At the September 21 Rotary Club of Madison meeting, Milwaukee Bucks Team President Peter Feigin characterized the Buck’s current development and construction project as one that is “30 percent about the Bucks, and 70% about getting people to be in downtown Milwaukee.”

Feigin outlined construction projects of a 30-acre neglected downtown Milwaukee area to include a new 16,500-seat arena (to replace the old Bradley arena that eventually will be demolished), a practice facility, a health center, parking areas, and an entertainment block featuring a plaza, a potential hotel, and restaurants. The arena will also double as a venue to attract big-name concerts that have eluded the state in recent years.

Matching the NBA’s global reach as is evident in over 100 international athletes playing for NBA teams and games being broadcast in 215 different nations, Feigin announced the Bucks’ “mission to be the most successful and respected sports and entertainment company in the world.” This new mission originates in a new ownership group “that just purchased a 50-year-old team that we are treating as a start-up venture.” As concerns a specific vision for the competitive prospects within the N.B.A., Feigin boldly proclaimed the goal to win a world championship rather than just “being a winning team.”

The mentality of a start-up, according to Feigin, is needed because “we have lost a generation of fans….we have been a bit dormant.” He added that Wisconsin, based on UW’s recent basketball successes and otherwise long-standing traditions, “has a basketball culture we need to nurture.”

When reminded by Club members of significant incentives offered by the state, city, and county, Feigin anticipates four-fold returns on such public investments in the forms of new jobs and associated income tax revenue as well as increases in property values and associated increases in property tax revenues.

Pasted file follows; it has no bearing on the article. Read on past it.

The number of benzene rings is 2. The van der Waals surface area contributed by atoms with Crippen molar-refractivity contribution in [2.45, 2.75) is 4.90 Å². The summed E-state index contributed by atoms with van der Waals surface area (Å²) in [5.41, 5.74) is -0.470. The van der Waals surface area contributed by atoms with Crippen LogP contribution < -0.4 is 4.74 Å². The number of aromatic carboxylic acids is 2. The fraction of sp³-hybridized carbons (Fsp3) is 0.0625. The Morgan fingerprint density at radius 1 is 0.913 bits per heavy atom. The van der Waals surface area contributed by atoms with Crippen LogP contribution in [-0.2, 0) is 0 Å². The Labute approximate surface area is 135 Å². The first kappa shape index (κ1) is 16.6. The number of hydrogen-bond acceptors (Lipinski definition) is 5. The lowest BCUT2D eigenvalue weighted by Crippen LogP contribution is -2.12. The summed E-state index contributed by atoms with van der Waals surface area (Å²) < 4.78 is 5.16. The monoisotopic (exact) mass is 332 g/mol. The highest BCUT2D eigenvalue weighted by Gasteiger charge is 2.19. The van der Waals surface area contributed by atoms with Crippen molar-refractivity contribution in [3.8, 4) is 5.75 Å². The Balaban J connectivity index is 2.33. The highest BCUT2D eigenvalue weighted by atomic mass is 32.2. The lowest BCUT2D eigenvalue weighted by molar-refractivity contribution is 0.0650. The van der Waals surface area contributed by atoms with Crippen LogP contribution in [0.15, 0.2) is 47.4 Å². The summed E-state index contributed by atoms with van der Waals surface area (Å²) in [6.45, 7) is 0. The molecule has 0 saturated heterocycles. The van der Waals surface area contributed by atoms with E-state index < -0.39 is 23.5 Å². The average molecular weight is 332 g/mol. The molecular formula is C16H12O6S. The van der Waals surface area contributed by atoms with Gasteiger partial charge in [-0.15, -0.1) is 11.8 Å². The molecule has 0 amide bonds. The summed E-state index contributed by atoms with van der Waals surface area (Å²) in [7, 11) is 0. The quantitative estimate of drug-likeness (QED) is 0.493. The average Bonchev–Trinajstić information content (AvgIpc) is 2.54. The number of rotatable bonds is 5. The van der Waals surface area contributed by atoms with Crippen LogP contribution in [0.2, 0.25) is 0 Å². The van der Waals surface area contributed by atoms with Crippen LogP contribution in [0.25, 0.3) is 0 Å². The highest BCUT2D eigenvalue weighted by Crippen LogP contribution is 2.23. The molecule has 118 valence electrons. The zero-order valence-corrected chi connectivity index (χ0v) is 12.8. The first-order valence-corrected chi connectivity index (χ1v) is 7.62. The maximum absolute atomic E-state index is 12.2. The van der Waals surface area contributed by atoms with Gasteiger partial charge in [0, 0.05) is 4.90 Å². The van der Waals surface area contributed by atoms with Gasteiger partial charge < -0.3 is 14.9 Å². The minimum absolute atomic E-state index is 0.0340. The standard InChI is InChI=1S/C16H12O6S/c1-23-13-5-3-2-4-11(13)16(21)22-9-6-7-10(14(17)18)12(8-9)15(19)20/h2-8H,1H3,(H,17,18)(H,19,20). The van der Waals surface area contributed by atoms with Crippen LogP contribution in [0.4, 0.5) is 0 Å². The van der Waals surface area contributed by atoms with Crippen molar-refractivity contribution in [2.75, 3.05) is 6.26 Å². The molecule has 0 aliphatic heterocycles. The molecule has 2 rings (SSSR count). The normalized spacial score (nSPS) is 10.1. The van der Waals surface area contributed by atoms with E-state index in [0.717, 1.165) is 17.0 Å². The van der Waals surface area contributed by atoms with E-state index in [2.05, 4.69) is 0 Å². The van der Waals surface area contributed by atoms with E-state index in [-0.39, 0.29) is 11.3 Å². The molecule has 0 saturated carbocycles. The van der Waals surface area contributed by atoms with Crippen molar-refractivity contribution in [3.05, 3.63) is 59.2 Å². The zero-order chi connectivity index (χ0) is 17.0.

When asked by Club members of the team’s social responsibilities and obligations, Feigin referred to Milwaukee as “one of the most racist and segregated cities I have seen,” citing a need for better practices in inclusion, diversity, and leadership. “We are determined to get involved.”

Did you miss our meeting this week?  Watch the video here.

“Everything He Knew, He Learned in 1721”

–submitted by Linda Baldwin; photo by Mary O’Brien

 

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It was a pivotal year for the American colonies, for modern medicine and for Benjamin Franklin, then an apprentice in his brother’s Boston print shop. Professor Stephen Coss discussed his book, “The Fever of 1721.”

According to Coss, in 1721, Massachusetts colonists participated in the first successful rebellion in the colonies against England, the first independent newspaper, The New England Courant, was published, western medicine’s first inoculation experiment was conducted on smallpox victims, and Franklin arrived on the scene as his brother’s printer’s apprentice.

Quite a year. Read the book.

In Boston, the first political challenge to English authority was led by Boston businessman Elisha Cooke Jr. The Boston Caucus, led by Cooke, convinced locals to oust the very unpopular English governor, thus accomplishing the first overthrow of a royal appointee.

While newspapers had been published in Boston and in the colonies under the authority of the crown, James Franklin started the New England Courant with his 12 year old brother Ben as an independent voice, the first in the colonies.